Missing the Dog
Not to be a gloomy Gus (channeling the grandmother there) but I would be lying if I didn't say I've been missing the dog for the last two weeks. It's not that you don't know how big a place they take up in your life and your heart while they're here, it's just that you suddenly become aware of the subroutine you unconsciously run in your brain when you have a pet.
You put the key in the lock and you expect to hear the shake of their collar as they come to greet you. You walk in with the groceries and realize it doesn't matter if you put them on the floor. You no longer need to open and close doors like you're living in a submarine. Now when I open a snack or start frying something on the stove I have to shake off the sensation that if I turn around he’ll be there waiting expectedly for a treat.
There's a theory about why people see ghosts that I appreciate a bit more. Something like 75% of people say they see their partners after their deaths. The science behind it is that our brain -in order to reduce surprises- develops a means of having an ongoing awareness of the people we expect to see most often. The problem is that when they are gone, for a while the brain continues to transform shadows and ripples of light into those same people. Having spent six years with a rambunctious ball of fur under foot what my brain tells me now is that the house sure is empty without him. That's what the brain says, the heart has another impression altogether,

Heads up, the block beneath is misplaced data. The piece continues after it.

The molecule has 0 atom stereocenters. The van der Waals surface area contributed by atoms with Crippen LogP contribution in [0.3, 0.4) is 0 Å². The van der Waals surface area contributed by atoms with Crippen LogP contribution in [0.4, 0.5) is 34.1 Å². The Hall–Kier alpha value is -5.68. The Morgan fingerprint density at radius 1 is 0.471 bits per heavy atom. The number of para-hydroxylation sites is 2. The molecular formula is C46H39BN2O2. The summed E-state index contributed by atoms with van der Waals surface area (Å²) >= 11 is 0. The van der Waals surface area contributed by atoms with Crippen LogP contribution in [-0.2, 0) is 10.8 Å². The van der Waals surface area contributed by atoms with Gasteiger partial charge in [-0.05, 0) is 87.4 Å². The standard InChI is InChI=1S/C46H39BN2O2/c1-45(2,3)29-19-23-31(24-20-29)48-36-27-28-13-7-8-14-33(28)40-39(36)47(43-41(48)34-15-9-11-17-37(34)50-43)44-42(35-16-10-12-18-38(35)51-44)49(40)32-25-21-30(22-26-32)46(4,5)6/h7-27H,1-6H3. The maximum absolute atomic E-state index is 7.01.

Thanks so much for all the kind words you have had over the past few weeks. It's much appreciated.